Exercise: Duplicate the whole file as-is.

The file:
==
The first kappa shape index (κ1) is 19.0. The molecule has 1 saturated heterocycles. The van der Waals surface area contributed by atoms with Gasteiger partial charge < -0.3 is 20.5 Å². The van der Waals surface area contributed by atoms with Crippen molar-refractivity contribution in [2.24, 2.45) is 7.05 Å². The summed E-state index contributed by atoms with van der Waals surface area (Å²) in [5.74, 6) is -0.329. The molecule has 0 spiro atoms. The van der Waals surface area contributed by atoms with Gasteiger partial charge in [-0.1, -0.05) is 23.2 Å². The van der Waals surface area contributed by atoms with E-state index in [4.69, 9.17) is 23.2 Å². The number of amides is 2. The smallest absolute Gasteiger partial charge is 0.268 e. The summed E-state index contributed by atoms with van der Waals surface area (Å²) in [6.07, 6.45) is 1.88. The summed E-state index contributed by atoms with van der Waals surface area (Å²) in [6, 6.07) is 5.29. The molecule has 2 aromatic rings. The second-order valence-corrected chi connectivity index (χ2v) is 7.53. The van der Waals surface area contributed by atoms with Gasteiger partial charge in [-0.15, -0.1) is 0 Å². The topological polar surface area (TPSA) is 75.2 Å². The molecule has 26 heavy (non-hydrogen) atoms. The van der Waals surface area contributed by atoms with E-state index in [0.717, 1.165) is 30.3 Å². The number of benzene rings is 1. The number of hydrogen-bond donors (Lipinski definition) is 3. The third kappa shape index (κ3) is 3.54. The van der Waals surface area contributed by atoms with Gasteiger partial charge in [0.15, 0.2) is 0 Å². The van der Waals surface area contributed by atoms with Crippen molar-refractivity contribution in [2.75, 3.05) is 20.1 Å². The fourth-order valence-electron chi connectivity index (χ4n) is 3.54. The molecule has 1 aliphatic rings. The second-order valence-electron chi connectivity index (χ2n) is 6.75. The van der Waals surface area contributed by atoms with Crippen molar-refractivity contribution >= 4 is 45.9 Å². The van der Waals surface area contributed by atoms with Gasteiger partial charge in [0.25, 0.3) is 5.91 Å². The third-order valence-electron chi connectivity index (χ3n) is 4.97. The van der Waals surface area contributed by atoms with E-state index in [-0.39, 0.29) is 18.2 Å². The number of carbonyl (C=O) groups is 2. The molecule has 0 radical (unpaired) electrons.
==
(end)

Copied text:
The first kappa shape index (κ1) is 19.0. The molecule has 1 saturated heterocycles. The van der Waals surface area contributed by atoms with Gasteiger partial charge < -0.3 is 20.5 Å². The van der Waals surface area contributed by atoms with Crippen molar-refractivity contribution in [2.24, 2.45) is 7.05 Å². The summed E-state index contributed by atoms with van der Waals surface area (Å²) in [5.74, 6) is -0.329. The molecule has 0 spiro atoms. The van der Waals surface area contributed by atoms with Gasteiger partial charge in [-0.1, -0.05) is 23.2 Å². The van der Waals surface area contributed by atoms with E-state index in [4.69, 9.17) is 23.2 Å². The number of amides is 2. The smallest absolute Gasteiger partial charge is 0.268 e. The summed E-state index contributed by atoms with van der Waals surface area (Å²) in [6.07, 6.45) is 1.88. The summed E-state index contributed by atoms with van der Waals surface area (Å²) in [6, 6.07) is 5.29. The molecule has 2 aromatic rings. The second-order valence-corrected chi connectivity index (χ2v) is 7.53. The van der Waals surface area contributed by atoms with Gasteiger partial charge in [-0.15, -0.1) is 0 Å². The topological polar surface area (TPSA) is 75.2 Å². The molecule has 26 heavy (non-hydrogen) atoms. The van der Waals surface area contributed by atoms with E-state index in [0.717, 1.165) is 30.3 Å². The number of benzene rings is 1. The number of hydrogen-bond donors (Lipinski definition) is 3. The third kappa shape index (κ3) is 3.54. The van der Waals surface area contributed by atoms with Gasteiger partial charge in [0.15, 0.2) is 0 Å². The van der Waals surface area contributed by atoms with Crippen molar-refractivity contribution in [2.75, 3.05) is 20.1 Å². The fourth-order valence-electron chi connectivity index (χ4n) is 3.54. The molecule has 1 aliphatic rings. The second-order valence-electron chi connectivity index (χ2n) is 6.75. The van der Waals surface area contributed by atoms with Crippen molar-refractivity contribution >= 4 is 45.9 Å². The van der Waals surface area contributed by atoms with Gasteiger partial charge in [0.25, 0.3) is 5.91 Å². The third-order valence-electron chi connectivity index (χ3n) is 4.97. The van der Waals surface area contributed by atoms with E-state index in [-0.39, 0.29) is 18.2 Å². The number of carbonyl (C=O) groups is 2. The molecule has 0 radical (unpaired) electrons.